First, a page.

A classic treat is making a comeback in Regina and local bakers are putting a new twist on an old favourite. Handmade donuts are making a revival across the Queen City.

Teisha Huff runs Northern Belle Bread & Pastry. She sells donuts every Saturday morning at 33 1/3 Coffee Roasters in Regina, and her supply doesn’t usually make it through the morning.

“People are here half an hour early, even before they open,” Huff said.

She started selling the donuts about two months ago, and the business is really taking off.

“People love the fact that they’re light and fluffy, and not dense,” she said.

Handmade donuts used to be hard to find in Regina. But now, the street treat is making a comeback.

“It’s kind of an underground donut thing,” Huff said.

The donut movement has made its way to the Regina Farmers Market, where Lindsay Klassen of Do Si Donuts sells her baking.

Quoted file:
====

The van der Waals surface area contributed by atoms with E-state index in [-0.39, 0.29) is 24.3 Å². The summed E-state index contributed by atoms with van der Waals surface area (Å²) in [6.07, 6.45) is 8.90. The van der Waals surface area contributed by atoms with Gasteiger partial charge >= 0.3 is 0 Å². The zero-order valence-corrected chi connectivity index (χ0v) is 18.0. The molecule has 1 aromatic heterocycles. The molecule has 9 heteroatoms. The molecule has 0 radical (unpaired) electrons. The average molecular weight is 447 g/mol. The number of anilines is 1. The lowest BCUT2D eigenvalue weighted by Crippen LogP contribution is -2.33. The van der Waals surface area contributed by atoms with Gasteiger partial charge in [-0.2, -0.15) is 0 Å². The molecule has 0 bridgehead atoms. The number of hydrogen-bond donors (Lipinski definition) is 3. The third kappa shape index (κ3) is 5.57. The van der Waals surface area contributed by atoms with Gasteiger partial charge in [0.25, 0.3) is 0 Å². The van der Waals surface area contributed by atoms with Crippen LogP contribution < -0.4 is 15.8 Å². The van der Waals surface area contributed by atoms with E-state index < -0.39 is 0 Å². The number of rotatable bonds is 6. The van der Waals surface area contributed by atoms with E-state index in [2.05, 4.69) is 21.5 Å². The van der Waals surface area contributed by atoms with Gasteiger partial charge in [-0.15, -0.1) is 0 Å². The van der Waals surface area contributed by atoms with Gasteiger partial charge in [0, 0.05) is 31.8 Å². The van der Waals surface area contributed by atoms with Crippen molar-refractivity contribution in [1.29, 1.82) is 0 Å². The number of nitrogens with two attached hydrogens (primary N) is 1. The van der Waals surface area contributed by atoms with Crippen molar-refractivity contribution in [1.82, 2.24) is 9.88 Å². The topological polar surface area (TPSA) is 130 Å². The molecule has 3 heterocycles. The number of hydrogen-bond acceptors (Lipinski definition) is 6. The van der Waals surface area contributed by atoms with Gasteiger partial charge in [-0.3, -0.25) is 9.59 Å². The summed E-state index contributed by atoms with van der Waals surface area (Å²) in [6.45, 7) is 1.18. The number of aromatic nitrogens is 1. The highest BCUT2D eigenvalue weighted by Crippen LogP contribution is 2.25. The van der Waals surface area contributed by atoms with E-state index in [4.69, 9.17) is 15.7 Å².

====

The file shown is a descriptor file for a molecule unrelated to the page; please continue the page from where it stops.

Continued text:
“I’ve just kind of been making donuts for friends and family,” she said. “I got pretty good reviews so I decided to check out the market.”

Klassen says she focuses on using local flavours in her recipes – including Saskatoon berry and sea buckthorn berry donuts.

“It’s been very positive,” Klassen said. “Shocking – people like donuts!”

When it comes to unique flavours, The Everyday Kitchen offers up a donut that’s a little different. Katie Shmelinski makes all her baking using sourdough.

“I was drawn to sourdough because that’s the type of bread I make at home,” she said. “I wanted to see if I could create it in a donut.”

Shmelinski sells the donuts from her home and orders can be placed on her Facebook page and Instagram account.

“People are intrigued with sourdough because it is something different,” she said. “It produces a bit of a different texture and flavor. It’s something that nobody’s doing and nobody’s tried, so people want to try a sourdough donut.”

The underground donut movement is all about reviving an old classic.

“It’s just staying true to something that’s good,” Huff said.

“I think about being a kid and growing up, and my favourite thing to do was get a donut from the local bakery in my small town,” Klassen said. “Then that closed and ever since, I’ve just been trying to find a donut.”